Angels by Marian Keyes is your typical chick-lit read. The book, like most in the genre, is all about a woman in her 30s who goes on a quest to find herself. It’s a tried and true story, one that makes the reader (usually female) feel good by the end of the journey. The adventure along the way is fun and witty, mixed in with a bit of regret and sentimentality.
Maggie Walsh has a normal life. She’s married, has a stable job, and doesn’t get into any trouble. Then the bottom falls out. Her husband has an affair. She gets fired from her job. Her life, simply put, changes beyond what she is able to withstand. After spending a while wallowing in self-pity, she decides to hop a plane to Los Angeles to stay with her friend, Emily.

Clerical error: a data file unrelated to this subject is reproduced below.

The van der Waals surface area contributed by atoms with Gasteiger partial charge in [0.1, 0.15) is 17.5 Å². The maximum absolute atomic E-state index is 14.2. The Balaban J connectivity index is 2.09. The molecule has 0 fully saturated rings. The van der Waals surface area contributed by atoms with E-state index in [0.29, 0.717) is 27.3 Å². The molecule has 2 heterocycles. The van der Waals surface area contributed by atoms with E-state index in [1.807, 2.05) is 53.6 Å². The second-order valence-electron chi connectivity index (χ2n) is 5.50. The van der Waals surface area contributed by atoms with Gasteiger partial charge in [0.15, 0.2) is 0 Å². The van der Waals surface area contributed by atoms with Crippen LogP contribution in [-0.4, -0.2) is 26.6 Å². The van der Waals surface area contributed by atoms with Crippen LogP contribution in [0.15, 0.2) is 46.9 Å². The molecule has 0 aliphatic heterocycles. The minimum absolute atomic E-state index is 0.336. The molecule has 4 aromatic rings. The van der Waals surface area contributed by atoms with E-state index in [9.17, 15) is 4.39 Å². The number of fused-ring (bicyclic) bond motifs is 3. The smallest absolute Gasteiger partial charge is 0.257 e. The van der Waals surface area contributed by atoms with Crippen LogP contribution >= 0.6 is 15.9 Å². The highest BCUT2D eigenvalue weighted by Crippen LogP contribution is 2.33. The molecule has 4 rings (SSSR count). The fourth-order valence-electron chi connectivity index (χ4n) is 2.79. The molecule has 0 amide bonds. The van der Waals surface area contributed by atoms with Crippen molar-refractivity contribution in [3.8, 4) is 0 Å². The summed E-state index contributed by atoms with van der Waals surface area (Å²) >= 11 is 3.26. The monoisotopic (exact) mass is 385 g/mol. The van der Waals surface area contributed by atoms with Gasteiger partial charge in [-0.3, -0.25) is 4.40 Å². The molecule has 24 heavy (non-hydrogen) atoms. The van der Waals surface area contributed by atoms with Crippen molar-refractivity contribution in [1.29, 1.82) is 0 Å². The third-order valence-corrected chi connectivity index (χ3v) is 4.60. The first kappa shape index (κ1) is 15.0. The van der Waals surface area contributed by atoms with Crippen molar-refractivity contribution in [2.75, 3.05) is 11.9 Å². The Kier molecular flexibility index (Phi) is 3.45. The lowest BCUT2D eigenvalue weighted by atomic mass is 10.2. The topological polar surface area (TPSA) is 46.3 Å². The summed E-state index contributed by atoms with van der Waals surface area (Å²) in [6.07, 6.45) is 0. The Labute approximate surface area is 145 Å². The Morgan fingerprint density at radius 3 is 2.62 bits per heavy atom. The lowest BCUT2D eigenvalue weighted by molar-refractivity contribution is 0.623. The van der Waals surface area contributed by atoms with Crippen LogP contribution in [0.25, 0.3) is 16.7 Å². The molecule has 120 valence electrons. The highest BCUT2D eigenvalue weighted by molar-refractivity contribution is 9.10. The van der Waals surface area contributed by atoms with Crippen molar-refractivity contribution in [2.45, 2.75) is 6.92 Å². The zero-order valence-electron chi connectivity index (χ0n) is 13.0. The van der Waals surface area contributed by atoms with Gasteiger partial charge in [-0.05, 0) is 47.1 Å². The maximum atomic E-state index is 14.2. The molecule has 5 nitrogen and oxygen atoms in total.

Maggie, of course, does not fit in with the so-called glamorous world of Hollywood. She’s a simple Irish girl. But through a host of new people and experiences (including a couple of tawdry affairs), Maggie grows and figures out what she really wants out of life.
Underneath the superficial girl-goes-to-Hollywood type of story, there’s the deeper, more emotional chronicle of Maggie’s life before and what leads up to her meltdown. Topics of homosexuality, miscarriages, and abortion are all examined. Keyes does a great job of weaving the serious with the silly.
Honestly, Angels is a good story. It makes for a great semi-mindless read and even better beach/summer read (or in my case, the beginning of spring-read that really makes me want it to be summer).